You may have heard recent dire reports about the health of bees and butterflies. Whether it’s the declining number of the amazing Monarch Butterfly or the constant reports of “colony collapse disorder” in beehives, these reports are alarming. One of the best and easiest things you can do to help these crucial creatures survive and thrive is to plant the perennials, shrubs and trees in your landscape that will give bees and butterflies the food they depend on. Help these pollinators while creating an inviting outdoor space for yourself. Or, if you are pondering the possibility of updating your landscaping in the near future, let Outdoor Design Group design a bee and butterfly friendly garden for you.
Below are listed several different perennials, shrubs and trees that provide food for bees, butterflies and other pollinators. While I’ve listed several pollinator friendly plants here, there are still many more to choose from. Consult the Xerces Society, a nonprofit organization that protects wildlife through the conservation of invertebrates and their habitat, or your local university extension agent for more suggestions of pollinator friendly plants that will grow well in your area.
Perennials for Butterflies and Bees
Asclepias species. Commonly referred to as the Milkweeds due to their milky sap, there are many species in the Asclepias genus that are utilized by butterflies and bees. Many biologists believe that the decline in the Monarch butterfly population is directly correlated to the increasing use of herbicides used to kill Milkweeds in North America, because Monarch butterflies depend on Milkweeds as food for their larvae. There are many Asclepias species that grow in North America, but two that do well in Colorado are Asclepias tuberosa (showy milkweed, see photo below) and Asclepias speciosa (butterfly weed). Ht. and Wd. varies depending on species and cultivar, generally 15-60” Ht. x 12-18” Wd.
The Mint Family (Lamiaceae). Many familiar and popular garden plants from the so-called Mint Family are favored by bees. Some of these are culinary sage, Russian sage, mint, basil, rosemary, oregano, thyme, lavender, lamb’s ear, hyssop, lemon balm, and bee balm. Ht. and Wd. varies depending on species and cultivar.
Sedum ‘Autumn Joy’. This tall stone crop flowers in mid to late summer, making it a good late-season nectar source for pollinators when many other plants have stopped flowering. 18-24” Ht. x 12-18” Wd.
Datura wrightii Although Sacred Datura may not always be a perennial in all parts of Colorado, depending on the severity of the winter, bees love it’s flowers which emit an amazing scent, so even if it is frost tender and may need to be regrown from seed in colder areas, it is worth it. The bees will thank you. 18-24” Ht. x 6-8’ Wd.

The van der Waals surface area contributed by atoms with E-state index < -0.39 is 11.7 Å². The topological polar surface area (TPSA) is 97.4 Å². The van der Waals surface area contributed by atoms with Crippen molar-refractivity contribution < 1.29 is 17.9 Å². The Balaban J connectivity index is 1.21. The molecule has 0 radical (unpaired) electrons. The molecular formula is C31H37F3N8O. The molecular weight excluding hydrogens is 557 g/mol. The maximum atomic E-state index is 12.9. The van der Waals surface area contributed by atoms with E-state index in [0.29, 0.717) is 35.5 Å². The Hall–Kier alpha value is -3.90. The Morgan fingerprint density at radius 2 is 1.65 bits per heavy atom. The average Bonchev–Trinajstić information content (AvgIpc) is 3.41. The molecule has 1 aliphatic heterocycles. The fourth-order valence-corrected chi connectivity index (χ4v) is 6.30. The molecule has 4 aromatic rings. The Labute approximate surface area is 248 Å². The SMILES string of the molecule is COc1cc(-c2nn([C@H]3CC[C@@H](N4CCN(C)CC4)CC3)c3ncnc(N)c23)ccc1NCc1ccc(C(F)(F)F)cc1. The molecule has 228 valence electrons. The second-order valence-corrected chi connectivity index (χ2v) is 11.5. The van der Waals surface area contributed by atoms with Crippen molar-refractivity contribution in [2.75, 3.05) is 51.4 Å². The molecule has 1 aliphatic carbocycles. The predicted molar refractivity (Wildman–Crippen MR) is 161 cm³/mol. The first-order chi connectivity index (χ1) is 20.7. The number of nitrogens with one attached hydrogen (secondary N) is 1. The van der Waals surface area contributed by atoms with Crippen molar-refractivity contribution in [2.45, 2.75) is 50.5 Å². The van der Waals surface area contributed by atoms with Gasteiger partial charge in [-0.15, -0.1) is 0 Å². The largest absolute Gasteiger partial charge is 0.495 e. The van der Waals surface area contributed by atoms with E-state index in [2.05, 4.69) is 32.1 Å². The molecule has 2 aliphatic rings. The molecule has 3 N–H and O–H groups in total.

Shrubs for Butterflies and Bees
Buddleia alternifolia ‘Argentea’, Silver Fountain Butterfly Bush. This butterfly bush blooms earlier than the other species and cultivars of Buddleia. This large shrub does well in most soils and sites but doesn’t like its roots to stay wet. 12-15’ Ht. x 10-12’ Wd.
Caryopteris x clandonensis ‘Blue Mist’. Blue Mist Spirea is also in the Mint Family, and is not a true spirea, but has flowers that resemble those of the spirea. It is a hybrid of C. incana x C. mongolica that was created in the 1930’s in England by Arthur Simmonds. There are several cultivars of Caryopteris x clandonensis that are good choices for Colorado and which bees and butterflies (see photo below) love. 3-4’ Ht. x 2-3’ Wd.
Mahonia. This genus has several members whose flowers will delight your winged friends. Mahonia aquifolium is a familiar shrub known as Oregon Grape Holly. It is evergreen, easy to grow and produces edible (but not tasty) berries from the yellow flowers that bees appreciate. 4-6’ Ht. x 4-6’ Wd.
Prunus bessyi, Sand Cherry 4-6’ Ht. x 4-6’ Wd.
Philadelphus lewisii, Cheyenne Mock Orange 5-7’ Ht. x 4-6’ Wd.
Rhus aromatica ssp. Trilobata, Three leaf sumac 3-6’ Ht. x 3-6’ Wd.
Rosa woodsii, Wood’s Rose 3-6’ Ht. x 3-6’ Wd.
Trees for Butterflies and Bees
Tilia cordata, Little Leaf Linden. Linden trees perfume the air in springtime and offer up small yellow flowers (see photo below) for pollinators. I’ve heard that in Eastern Europe, a type of beer is flavored with the linden flowers. 30-50’ Ht. x 25-35’ Wd. (depends on cultivar).
Apple / Crabapples. The Malus genus offers many species and cultivars that are attractive to bees. In fact, if there were no bees, you probably would not get any fruit from your apple trees. Ht. and Wd. varies depending on cultivar.
Prunus armeniaca ‘Moongold’, Moongold Apricot. 15-25’ Ht. x 15-25’ Wd.
Prunus nigra ‘Princess Kay’, Princess Kay Plum 15-20’ Ht. x 10-15’ Wd.
Catalpa speciosa, Western Catalpa 40-60’ Ht. x 30-50’ Wd.
Cercis Canadensis, Eastern Redbud 20-30’ Ht. x 20-30’ Wd.
Crataegus ambigua, Russian Hawthorne 15-25’ Ht. x 20’ Wd.
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